Many companies have become more sophisticated about these technology-related risks and understand better that they need to protect themselves. With their increased experience with cyber liability, carriers are finding the right price points for their products, and as the risk becomes better understood, coverage is getting broader and more affordable. More insurance companies are offering products in this area, and that competition is also helping to hold down costs. At a time when premium costs may hold steady or decline for some products, 2017 may be a good time to invest in cyber liability, where future risk is likely to increase.


One area where premiums may go up in 2017 is auto insurance coverage—which has seen premiums on the upswing in recent years. Traffic accidents often lead to litigation, experts note, so that may be affecting premiums. In addition, vehicle repair costs continue to climb as well. Some see the rising auto insurance costs as a correction from a period of too-low premiums in the past.

There are still mixed signals on the workers’ compensation insurance front, as some predict a growing rate of claims from employees who use the workers’ comp system for addressing non-work-related injuries.

In this area, the outlook for 2017 is unclear. There certainly will be changes in the medical insurance markets, as the new administration and Congress plan to reform the Affordable Care Act. Workers’ comp, however, is somewhat isolated from the ACA controversies, and less likely to be affected by the political upheaval, though its connection to health insurance claims remains an ongoing consideration. Changes to the ACA may affect this relationship going forward. On a smaller scale, with workers’ comp there is always a risk—albeit small—of fraudulent claims and the higher rates that might come with it.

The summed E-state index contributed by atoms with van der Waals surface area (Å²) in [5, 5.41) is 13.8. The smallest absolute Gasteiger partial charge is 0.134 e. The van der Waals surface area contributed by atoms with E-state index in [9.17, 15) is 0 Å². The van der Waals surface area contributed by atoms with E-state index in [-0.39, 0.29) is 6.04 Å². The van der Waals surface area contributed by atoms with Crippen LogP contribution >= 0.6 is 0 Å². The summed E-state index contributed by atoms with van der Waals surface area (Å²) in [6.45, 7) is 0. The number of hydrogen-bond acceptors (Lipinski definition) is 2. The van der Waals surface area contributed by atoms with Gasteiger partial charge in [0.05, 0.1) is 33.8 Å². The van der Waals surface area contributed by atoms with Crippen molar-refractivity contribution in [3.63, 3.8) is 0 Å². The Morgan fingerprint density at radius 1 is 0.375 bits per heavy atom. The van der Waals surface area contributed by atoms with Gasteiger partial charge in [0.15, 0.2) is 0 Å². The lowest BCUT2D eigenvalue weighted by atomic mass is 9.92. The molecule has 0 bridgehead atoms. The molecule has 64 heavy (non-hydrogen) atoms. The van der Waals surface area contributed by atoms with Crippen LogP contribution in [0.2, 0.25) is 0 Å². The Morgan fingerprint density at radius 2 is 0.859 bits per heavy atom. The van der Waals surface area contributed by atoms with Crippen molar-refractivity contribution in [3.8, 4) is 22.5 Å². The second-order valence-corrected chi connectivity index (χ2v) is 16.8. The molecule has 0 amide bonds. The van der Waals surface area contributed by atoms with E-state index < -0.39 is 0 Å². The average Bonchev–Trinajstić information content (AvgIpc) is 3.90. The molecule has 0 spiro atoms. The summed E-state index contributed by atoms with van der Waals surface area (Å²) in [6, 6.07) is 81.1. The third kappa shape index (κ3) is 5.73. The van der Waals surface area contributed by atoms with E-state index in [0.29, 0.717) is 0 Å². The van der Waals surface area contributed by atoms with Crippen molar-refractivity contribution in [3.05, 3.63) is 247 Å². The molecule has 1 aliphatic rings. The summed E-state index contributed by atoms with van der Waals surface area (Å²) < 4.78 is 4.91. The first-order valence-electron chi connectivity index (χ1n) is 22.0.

Many carriers and businesses have become sophisticated in dealing with and managing workers’ compensation risk and can put in place predictive modeling and fraud management tools to help keep claims in check. In addition, the country’s aging workforce has required employers to put a new emphasis on wellness and preventive efforts—which have helped to moderate claims overall for companies with enough foresight to follow that path.


With the P&C insurance field relatively stable and quiet, 2017 will be a good year to re-examine your company’s strategies and policies, to make sure your company is prepared for more difficult times. A fresh look at the products available and possible areas of risk in coming years will help ensure that your insurance policies fully meet the needs of your company and employees—now and into the future.

This document is not intended to be taken as advice regarding any individual situation and should not be relied upon as such. Marsh & McLennan Agency LLC shall have no obligation to update this publication and shall have no liability to you or any other party arising out of this publication or any matter contained herein. Any statements concerning actuarial, tax, accounting or legal matters are based solely on our experience as consultants and are not to be relied upon as actuarial, accounting, tax or legal advice, for which you should consult your own professional advisors. Any modeling analytics or projections are subject to inherent uncertainty and the analysis could be materially affective if any underlying assumptions, conditions, information or factors are inaccurate or incomplete or should change.